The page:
• ( egoistic ) • activistic • architectural • audible • cinematic • conceptual • graphic • strategic • surface • urban • wireless
Last year the Swedish Social Ministry launched a web, print and video campaign called Flicka (girl) that attacks the moral of mass media.
A survey shows that every 4th girl feel under pressure by the media's beauty ideals, and the aim of the public campaign is to educate young girls about the techniques and effects of advertising and thus help them to think critically.
One of the campaign's video ads is shaped as a sexist music video featuring semi-nude women washing a car. Suddenly, one of them confronts the camera and asks "what is this, why do most videos look this way?". The viewers are then invited to pick up the phone and call the CEO of Universal Music in Sweden and ask him the question. His name and phone numer is shown on the screen. The local commercial broadcast stations TV3 and TV4 have refused to air this and another similar video.
Additionally, a recent interactive web ad illustrates the other (real) side of magazine-covers. The front side of a Metropolitan cover shows a typical photo of a young girl but by clicking the image it gradually reveals how it has been retouched and manipulated in order to meet the standard media beauty ideal. One of the headlines read: 69 clicks from sexbomb to normal.
The videos can be seen by clicking the link at the bottom of the page.
Posted by Sebastian on Mar 10, 2005
In case you run out of LSD, or just want a real-time experience of how TV-graphics looked like in the 80's, you can now equip yourself with a virtually reality set that transforms the boring looking world into something more abstract.
The Super-i® goggles, designed by ViewStation™ changes the real world around us into a virtual one by applying different effects to the video input in real-time. The wearable system is assembled inside lightweight goggles that fit any head.
Algorithms, similar to those used in professional systems of image processing (such as Adobe Photoshop) are embedded into Super-i® and the quality of the camera and micro-displays is so great, that not only you'll be able to explore the wonderfully altered reality, but also to get around easily.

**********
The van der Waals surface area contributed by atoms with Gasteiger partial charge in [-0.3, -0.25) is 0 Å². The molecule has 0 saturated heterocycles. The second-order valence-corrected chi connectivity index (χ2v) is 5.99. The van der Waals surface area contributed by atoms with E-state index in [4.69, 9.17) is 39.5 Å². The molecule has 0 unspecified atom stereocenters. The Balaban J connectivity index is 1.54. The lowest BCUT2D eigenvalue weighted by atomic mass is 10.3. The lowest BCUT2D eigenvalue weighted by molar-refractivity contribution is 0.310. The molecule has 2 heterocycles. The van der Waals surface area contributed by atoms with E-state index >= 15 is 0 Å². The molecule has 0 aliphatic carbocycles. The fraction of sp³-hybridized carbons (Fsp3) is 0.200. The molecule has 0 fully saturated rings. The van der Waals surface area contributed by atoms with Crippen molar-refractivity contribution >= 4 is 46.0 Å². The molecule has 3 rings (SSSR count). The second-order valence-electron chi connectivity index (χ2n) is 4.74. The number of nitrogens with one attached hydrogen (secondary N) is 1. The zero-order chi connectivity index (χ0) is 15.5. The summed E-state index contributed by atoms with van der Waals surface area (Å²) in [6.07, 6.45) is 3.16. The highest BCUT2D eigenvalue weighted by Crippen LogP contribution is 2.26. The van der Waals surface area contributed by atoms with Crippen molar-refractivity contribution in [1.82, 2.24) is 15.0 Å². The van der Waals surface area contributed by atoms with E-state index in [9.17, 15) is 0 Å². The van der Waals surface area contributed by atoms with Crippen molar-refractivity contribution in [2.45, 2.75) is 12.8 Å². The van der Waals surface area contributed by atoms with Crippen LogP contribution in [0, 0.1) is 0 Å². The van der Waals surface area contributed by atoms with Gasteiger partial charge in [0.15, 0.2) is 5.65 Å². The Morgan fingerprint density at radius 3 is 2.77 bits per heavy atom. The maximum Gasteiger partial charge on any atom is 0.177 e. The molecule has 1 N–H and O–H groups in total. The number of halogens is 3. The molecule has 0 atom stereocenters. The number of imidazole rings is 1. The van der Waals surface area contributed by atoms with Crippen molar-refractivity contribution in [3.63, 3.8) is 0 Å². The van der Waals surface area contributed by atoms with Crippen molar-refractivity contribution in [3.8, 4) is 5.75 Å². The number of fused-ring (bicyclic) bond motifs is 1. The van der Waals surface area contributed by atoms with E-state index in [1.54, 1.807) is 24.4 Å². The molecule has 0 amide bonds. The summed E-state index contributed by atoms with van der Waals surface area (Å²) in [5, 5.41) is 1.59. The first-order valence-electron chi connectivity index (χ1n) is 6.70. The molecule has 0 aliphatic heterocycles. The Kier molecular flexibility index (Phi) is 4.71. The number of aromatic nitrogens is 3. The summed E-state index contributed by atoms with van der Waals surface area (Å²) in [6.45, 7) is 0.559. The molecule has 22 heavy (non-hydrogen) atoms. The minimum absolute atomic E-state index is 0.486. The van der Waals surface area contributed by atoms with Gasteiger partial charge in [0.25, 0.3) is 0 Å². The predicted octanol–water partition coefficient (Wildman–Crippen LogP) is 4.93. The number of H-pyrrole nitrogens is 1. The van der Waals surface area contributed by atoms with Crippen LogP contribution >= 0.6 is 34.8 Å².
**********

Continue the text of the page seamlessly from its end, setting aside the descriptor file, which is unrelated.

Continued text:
The standard effects available for Super-i® are : Invert color, Psychedelic colors, Emboss, Inverted emboss and Line-through and - the more contemporary - Matrix.
Posted by Sebastian on Feb 27, 2005
With the advent of digital media the act of taking, storing and displaying photographs has become a lot easier and thus more appealing to more people. Several web sites are specifically devoted to systematic diary-like photo projects, such as Ten Years of my Life and The Daily Photo Project that both are following the basic rule of taking and publishing a photograph everyday.
Although, this documentation-meme has flourished with digital cameras and web publishing software, it is something that has also fascinated people before the digital age.
A classic example is On Kawara's date paintings, which is a conceptual art project following other principles than just the engine of time. Another example, that in many ways anticipated the self-publishing trait of the web, is Arrow of Time, which is a family project that began in 1976 and has continued online. Every year, on June 17th, the Golberg family goes through a private ritual: They photograph themselves to stop a fleeting moment, the arrow of time passing by.
Arrow of time does not explain whether June 17th is a random date or loaded with personal emotion or meaning.
Grafedia is text, written by hand onto a physical surface, that links to rich media content via SMS.
A Grafedia hyperlink is characterized by being blue with an underscore, possibly a tribute to the classic defualt HTML hyperlink. When recognizing such a link on a surface people can *click* on it via their cellphones by sending a message addressed to the word + "@grafedia.net" and they will get the content behind the link delivered to their phone.